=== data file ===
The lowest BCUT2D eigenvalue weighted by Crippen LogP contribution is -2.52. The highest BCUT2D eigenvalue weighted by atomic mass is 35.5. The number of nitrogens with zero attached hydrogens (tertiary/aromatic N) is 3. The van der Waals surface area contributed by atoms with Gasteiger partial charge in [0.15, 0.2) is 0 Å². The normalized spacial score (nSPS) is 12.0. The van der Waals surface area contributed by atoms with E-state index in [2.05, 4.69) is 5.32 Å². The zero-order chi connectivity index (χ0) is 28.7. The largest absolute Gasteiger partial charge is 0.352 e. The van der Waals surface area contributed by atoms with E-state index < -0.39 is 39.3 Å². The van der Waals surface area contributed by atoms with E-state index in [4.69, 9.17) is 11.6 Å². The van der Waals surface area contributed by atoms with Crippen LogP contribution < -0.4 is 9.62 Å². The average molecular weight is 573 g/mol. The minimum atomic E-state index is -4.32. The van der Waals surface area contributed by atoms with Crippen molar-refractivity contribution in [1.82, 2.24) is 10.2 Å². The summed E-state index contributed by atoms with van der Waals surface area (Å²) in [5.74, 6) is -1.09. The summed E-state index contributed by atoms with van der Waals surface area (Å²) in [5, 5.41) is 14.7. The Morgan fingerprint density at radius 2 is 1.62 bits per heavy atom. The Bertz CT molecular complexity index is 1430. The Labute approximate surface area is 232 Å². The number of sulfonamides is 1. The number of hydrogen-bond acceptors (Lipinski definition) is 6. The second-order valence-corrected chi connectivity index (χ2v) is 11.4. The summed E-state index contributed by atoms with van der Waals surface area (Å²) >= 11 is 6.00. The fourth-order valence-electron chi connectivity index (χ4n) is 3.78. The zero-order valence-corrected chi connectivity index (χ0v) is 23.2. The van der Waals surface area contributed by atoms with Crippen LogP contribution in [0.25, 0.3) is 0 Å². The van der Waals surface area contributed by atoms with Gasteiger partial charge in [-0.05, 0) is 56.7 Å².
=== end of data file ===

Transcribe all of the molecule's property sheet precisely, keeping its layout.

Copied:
The lowest BCUT2D eigenvalue weighted by Crippen LogP contribution is -2.52. The highest BCUT2D eigenvalue weighted by atomic mass is 35.5. The number of nitrogens with zero attached hydrogens (tertiary/aromatic N) is 3. The van der Waals surface area contributed by atoms with Gasteiger partial charge in [0.15, 0.2) is 0 Å². The normalized spacial score (nSPS) is 12.0. The van der Waals surface area contributed by atoms with E-state index in [2.05, 4.69) is 5.32 Å². The zero-order chi connectivity index (χ0) is 28.7. The largest absolute Gasteiger partial charge is 0.352 e. The van der Waals surface area contributed by atoms with E-state index < -0.39 is 39.3 Å². The van der Waals surface area contributed by atoms with E-state index in [4.69, 9.17) is 11.6 Å². The van der Waals surface area contributed by atoms with Crippen LogP contribution < -0.4 is 9.62 Å². The average molecular weight is 573 g/mol. The minimum atomic E-state index is -4.32. The van der Waals surface area contributed by atoms with Crippen molar-refractivity contribution in [1.82, 2.24) is 10.2 Å². The summed E-state index contributed by atoms with van der Waals surface area (Å²) in [5.74, 6) is -1.09. The summed E-state index contributed by atoms with van der Waals surface area (Å²) in [5, 5.41) is 14.7. The Morgan fingerprint density at radius 2 is 1.62 bits per heavy atom. The Bertz CT molecular complexity index is 1430. The Labute approximate surface area is 232 Å². The number of sulfonamides is 1. The number of hydrogen-bond acceptors (Lipinski definition) is 6. The second-order valence-corrected chi connectivity index (χ2v) is 11.4. The summed E-state index contributed by atoms with van der Waals surface area (Å²) >= 11 is 6.00. The fourth-order valence-electron chi connectivity index (χ4n) is 3.78. The zero-order valence-corrected chi connectivity index (χ0v) is 23.2. The van der Waals surface area contributed by atoms with Crippen LogP contribution in [0.25, 0.3) is 0 Å². The van der Waals surface area contributed by atoms with Gasteiger partial charge in [-0.05, 0) is 56.7 Å².